” Colour Theory and the properties of light became increasingly important to Runge’s art as he sought to translate the Linear simplicity of the (Times of the Day) into a more fully pictorial medium”. [12].

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Fight of Achilles with the River Scamander (black and grey wash on paper)

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Monk by the Sea Caspar David Friedrich

Runge in particular reacted to the Napoleonic invasions with pure Patriotism and Nationalism for the defence of the Motherland. A true Bourgeois democrat.

” Runge nevertheless responded to the Napoleonic invasion of the Prussian and Swedish states with a powerful patriotic lament that was in stark contrast to the elated Mysticism of the Tageszeiten (Time of the Day)”. [13].

” The establishment of a self-consciously national character in German Art during the Napoleonic wars was most fundamental to a secessionist group of Artists from Vienna Academy of fine arts known as the Lukasbund”. [14].

Referring to the Lukasbund Lukacher shows that it was started by Franz Pforr and Frederick Overbeck.

” Spearheaded by 2 artists Franz Pforr and Friederick Overbeck  this co-fraternity of artistic souls named their movement after the Patron Saint of the aristic guild during the Medieval period”. [15].

” Pforr and Overbeck had been deeply impressed by the Romanticised accounts of Durer and Raphael in William Wackinroder’s Writings”. [16].

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” The Lukasbund rejected Modern urbane notions of the Artistic profession and its Institutions and instead pursued a communal lifestyle in which the creation of Art was at once an act of Daily craft and of Priestly devotion”. [17].

” The Enlightenment and the French revolution might as well not have happened judging from the Intellectual persuasion of their writings”. [18].

This concludes the first part of my investigation into German Romanticism. In Part 2 I will consider in detail the Giant of German Romanticism Caspar David Frederick.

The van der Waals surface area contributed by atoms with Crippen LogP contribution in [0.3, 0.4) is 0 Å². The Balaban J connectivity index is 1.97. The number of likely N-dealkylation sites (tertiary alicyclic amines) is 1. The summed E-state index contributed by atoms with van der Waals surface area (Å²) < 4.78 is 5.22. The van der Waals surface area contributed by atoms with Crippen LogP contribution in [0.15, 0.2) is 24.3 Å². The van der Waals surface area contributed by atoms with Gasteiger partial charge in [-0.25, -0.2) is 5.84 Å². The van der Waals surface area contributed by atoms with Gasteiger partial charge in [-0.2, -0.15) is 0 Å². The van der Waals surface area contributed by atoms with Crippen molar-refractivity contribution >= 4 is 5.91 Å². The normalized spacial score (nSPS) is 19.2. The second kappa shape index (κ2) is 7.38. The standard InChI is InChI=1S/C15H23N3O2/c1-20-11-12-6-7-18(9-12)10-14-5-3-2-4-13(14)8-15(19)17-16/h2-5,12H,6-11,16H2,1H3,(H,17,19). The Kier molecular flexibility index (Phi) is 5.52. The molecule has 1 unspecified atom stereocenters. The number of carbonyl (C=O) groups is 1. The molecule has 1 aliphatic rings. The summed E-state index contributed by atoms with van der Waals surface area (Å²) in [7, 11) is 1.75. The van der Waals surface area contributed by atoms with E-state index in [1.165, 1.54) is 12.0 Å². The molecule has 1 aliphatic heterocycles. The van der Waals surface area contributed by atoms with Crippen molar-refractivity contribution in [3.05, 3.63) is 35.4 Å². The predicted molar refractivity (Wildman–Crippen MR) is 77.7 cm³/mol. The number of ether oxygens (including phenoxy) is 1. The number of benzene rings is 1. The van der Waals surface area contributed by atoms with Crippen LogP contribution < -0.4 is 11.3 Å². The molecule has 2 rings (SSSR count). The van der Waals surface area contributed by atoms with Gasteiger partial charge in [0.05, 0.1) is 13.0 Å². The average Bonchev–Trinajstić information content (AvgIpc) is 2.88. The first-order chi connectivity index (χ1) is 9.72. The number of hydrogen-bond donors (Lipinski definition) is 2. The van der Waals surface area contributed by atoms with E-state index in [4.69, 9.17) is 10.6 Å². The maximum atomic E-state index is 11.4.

FOOTNOTES

  1. 19TH CENTURY ART -A CRITICAL HISTORY: LANDSCAPE ART AND ROMANTIC NATIONALISM IN GERMANY AND AMERICA. BRIAN LUKACHER.PG.143
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5 thoughts on “GERMAN ROMANTICISM OF THE 18TH AND 19TH CENTURIES. A CRITICAL STUDY OF THE 4 GREAT ROMANTIC ARTISTS WHO REVOLUTIONISED GERMAN ART DURING THE 18TH AND 19TH CENTURIES: AN APPRECIATION OF PHILLIP OTTO RUNGE (1777-1810) FRANZ PFORR (1788-1812) FREDERICK OVERBECK ( 1789-1869) AND CASPAR DAVID FREDERICK ( 1774-1840): PART 1”

  1. I love among many the Lowrider one. Is there a symbolism of religion and how it can mark the body in mind and soul….what are your thoughts?

    Liked by 1 person

    1. Myra,
      thanks for your comments especially as you enjoy some aspects of my Blog. Concerning the German Romantics I believe they were Idealist and wanted to marry Mind and Soul . I am a Materialist and Realist but nevertheless they made a great contribution to German Art and it is important to recognise their immense contribution In Part 2 I will concentrate on Caspar David Frederick who was the greatest of the German Romantics. Laurence x

      Liked by 1 person

      1. Yes I love the way light and little details were captured and now that I think yes quite the marriage of mind and soul to see these things.

        Like